Now Reading
“Msema Pweke Hakosi” by Alexis Teyie

“Msema Pweke Hakosi” by Alexis Teyie


Msema Pweke Hakosi:

Euclid in Kiswahili is possibly Ugaidi

1. Kiburi|Kaburi

I don’t need a phone booth to be a superhero:
just an unfaithful tongue and a world
of uncalibrated axes.
This is my superpower: kumimina. Interstitial loving. Cross-caressing.
The Over-Lover. The Under-Sharer. Deliberate rubbing. Kupapasa:
reveling in the frictions of frivolity. Dreaming in the cracks of Kiswahili,
TV Korean, marketplace-livingroom Luo, unreciprocated Englishes, and see,
a little Sheng to slip through crevices, but dammit a lot of teeth
to make up for it all, for breaks in messages:
Alikufa jana. Ati alikuja jana? You’ve got my wires
all tangled. What I’m good at is inbetweenness,
cape or no cape. Skiza, maiti haulizwi sanda. Let’s
try that one more time: Mpanda farasi wawili
hupasuka msamba. Na watatu? Kumi?
Or, wait. Axiomatic systems. Euclid – Ukilidi, Ikridi? –
gave me unbounded space. And isotropy.
Radiating from center, O, Approved English varnishes
ashy primary school faces. Regurgitate, as charged:
Mayai gotu detoilet?

Fine, I lied. Miye nyumba ya udongo;
sihimili vishindo. Wait till tomorrow. Tomorrow,
it’ll be okay to die. Today, we’re superheroes.
Dictionaries for shields, insulting criminals in
sixty languages, translating love letters, accepting
nothing but the right pronunciation
of names in classes everywhere.

Euclid, mhenga wa Alexandria, commensurability
is another word I’m grateful for. The intimacy of geometry,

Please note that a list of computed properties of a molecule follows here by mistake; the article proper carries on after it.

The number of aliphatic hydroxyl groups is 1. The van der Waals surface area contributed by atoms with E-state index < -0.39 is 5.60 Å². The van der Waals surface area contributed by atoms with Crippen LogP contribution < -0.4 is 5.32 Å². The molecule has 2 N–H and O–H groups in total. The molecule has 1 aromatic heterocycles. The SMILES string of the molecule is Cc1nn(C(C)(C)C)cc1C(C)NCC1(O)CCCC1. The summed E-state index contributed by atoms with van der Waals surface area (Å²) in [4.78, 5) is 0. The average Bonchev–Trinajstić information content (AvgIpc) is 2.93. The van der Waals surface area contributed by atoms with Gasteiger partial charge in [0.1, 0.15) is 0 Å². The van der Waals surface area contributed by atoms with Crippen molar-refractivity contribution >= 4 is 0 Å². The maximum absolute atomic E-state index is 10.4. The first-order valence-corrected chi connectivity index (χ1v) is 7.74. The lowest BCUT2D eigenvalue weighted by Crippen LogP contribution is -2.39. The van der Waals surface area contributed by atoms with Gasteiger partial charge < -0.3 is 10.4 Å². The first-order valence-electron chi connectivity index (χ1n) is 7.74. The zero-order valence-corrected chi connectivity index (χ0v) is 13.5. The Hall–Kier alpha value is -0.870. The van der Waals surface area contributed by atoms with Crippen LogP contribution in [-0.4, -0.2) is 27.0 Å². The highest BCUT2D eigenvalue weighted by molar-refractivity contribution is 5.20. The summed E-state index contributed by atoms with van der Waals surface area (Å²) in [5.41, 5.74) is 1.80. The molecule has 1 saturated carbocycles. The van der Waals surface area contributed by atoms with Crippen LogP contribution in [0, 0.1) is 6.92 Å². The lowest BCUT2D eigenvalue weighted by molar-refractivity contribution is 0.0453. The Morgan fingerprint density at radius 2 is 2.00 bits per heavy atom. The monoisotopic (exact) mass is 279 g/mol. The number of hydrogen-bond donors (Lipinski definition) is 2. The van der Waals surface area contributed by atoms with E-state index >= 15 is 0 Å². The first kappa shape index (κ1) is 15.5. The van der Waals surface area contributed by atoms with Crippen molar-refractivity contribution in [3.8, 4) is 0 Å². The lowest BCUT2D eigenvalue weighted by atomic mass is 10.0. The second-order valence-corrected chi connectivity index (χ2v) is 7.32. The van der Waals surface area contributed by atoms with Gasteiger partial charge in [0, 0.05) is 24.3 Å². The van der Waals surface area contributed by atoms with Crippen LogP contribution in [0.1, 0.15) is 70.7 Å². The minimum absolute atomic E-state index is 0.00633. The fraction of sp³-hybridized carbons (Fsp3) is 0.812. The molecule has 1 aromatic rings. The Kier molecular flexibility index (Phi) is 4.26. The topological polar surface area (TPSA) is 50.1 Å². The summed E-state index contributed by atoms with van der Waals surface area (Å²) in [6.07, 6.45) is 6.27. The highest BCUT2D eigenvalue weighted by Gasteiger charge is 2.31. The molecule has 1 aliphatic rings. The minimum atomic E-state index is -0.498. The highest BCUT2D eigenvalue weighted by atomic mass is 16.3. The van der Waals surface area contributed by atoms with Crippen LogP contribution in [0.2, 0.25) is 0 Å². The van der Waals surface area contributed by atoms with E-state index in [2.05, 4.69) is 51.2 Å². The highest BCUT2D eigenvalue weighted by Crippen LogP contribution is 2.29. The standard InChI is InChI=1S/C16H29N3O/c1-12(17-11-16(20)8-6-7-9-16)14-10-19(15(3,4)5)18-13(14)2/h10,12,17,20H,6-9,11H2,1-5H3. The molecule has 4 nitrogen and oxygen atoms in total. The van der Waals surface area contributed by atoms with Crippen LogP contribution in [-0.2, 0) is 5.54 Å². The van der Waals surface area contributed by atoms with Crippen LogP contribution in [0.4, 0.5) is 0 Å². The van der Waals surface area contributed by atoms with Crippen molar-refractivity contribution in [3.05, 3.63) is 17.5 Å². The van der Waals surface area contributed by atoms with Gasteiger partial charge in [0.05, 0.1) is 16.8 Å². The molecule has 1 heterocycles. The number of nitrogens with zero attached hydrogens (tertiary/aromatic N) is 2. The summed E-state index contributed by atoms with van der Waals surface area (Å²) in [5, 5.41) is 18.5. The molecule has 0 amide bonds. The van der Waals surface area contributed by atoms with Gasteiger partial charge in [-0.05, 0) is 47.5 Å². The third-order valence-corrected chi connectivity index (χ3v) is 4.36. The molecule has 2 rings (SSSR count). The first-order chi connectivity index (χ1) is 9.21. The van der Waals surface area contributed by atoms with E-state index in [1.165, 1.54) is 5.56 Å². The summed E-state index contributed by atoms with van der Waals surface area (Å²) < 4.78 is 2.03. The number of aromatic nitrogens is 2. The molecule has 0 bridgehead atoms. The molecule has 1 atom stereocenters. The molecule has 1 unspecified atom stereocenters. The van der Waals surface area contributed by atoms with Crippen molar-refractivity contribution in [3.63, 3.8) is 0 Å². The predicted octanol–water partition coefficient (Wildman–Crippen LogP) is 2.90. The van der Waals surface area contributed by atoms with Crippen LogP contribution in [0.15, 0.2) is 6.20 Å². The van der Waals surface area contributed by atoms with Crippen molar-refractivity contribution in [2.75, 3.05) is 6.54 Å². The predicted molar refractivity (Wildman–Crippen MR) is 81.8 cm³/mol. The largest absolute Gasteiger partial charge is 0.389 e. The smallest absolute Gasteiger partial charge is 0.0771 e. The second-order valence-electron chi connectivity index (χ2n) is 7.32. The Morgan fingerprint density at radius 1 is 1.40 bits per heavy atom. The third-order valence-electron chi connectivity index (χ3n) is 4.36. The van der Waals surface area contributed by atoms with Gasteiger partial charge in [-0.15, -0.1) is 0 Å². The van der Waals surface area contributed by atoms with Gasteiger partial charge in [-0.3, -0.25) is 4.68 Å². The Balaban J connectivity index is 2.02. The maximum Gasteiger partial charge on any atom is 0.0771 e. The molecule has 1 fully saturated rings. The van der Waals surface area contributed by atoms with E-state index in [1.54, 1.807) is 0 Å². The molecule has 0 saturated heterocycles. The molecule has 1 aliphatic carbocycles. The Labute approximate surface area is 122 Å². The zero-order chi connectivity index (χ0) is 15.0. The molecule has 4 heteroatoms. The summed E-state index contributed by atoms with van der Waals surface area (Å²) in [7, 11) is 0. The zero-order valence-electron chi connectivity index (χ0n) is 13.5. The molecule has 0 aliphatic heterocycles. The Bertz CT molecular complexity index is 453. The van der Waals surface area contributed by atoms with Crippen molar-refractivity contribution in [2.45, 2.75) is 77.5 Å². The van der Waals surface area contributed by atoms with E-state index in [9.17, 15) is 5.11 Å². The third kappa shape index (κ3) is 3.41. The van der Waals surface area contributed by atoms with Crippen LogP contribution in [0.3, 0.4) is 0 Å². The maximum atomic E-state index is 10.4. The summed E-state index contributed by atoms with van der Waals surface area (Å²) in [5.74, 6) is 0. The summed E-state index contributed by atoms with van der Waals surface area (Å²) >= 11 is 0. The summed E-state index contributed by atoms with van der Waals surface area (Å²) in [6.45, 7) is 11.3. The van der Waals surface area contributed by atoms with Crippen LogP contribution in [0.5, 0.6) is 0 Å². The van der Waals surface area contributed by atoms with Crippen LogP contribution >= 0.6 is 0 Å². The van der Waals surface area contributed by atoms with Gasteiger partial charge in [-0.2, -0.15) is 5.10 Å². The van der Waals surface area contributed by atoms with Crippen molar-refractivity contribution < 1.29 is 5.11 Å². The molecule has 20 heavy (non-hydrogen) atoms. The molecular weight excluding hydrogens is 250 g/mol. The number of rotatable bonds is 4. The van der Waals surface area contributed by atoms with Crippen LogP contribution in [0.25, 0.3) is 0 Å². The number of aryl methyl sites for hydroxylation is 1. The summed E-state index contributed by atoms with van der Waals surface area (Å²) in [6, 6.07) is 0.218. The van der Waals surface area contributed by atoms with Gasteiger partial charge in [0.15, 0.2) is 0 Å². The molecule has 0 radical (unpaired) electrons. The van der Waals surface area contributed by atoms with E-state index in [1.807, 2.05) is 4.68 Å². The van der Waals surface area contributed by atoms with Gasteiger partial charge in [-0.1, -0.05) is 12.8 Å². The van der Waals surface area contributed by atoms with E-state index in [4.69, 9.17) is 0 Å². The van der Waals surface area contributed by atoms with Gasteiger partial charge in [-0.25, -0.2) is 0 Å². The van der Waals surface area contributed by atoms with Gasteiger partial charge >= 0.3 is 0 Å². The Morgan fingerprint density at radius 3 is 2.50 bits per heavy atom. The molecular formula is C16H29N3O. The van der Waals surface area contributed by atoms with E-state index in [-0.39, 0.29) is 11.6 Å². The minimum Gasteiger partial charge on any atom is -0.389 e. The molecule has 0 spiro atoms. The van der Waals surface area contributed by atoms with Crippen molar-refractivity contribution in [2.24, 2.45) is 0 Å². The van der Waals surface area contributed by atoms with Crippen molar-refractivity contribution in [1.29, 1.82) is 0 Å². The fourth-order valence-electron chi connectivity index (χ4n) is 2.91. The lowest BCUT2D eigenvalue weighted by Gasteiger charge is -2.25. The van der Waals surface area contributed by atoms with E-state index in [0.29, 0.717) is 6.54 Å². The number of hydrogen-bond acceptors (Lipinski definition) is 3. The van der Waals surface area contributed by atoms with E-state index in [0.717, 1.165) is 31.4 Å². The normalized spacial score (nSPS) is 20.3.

of bodies lined perpendicular to the ground – proud and dead and unspeaking.

2. Fikiri|Fakiri

The only way A is up, if they are to be believed, and B they are – believed, I mean. For me, C it began simply: an importune smile, a clever comeback, a little too quick at math, too bearable an eyesore. The tell-tale sign, possibly, might have been the D lingering over a delicious word or three, like, say, compass? Repeating sentences, foolishly. Replaying instances of splendour in public spaces. Regardless, the initial charm wears off. Now you’re a bother, you speak funny, wouldn’t outgrow poetry, refuse to think of money first E, and if that isn’t a curse, it’s close enough. F

3. Sahihi|Sahili

Sometimes it is simple.
X=X. Teyie=Teyie.
The reflexive property of equality. God’s grace.
The only problems I wanted to solve began this way:
Lots of soft edges, and blunt curves. Lakini uhakika si haki.
Transitivity. Abrogation. Permittivity. I know enough words
to know they’re not enough. But sometimes, it is simple
and right and full. Kwa mfano: Mnyamaa kadumbu.

4. Huzuni|Uhuni

These are a few Euclidian motions:
Translations, rotations, reflections.
They alter nothing. I know these well.
Circles, also, are shapes my feet understand.
I wasn’t always a wastrel. It’s the accent,
maybe. I’m not sure how to laugh in English yet.
I’ll get there, given time, because it’s what I want,
I think.
Euclid is believed to have said:
There is no royal road to geometry.
That is to say, kila chombo na wimbile.

Alexis Teyie (@alexteyie) writes poetry and speculative fiction. She’s an ardent feminist and book-hoarder.

What's Your Reaction?
In Love
Not Sure
Scroll To Top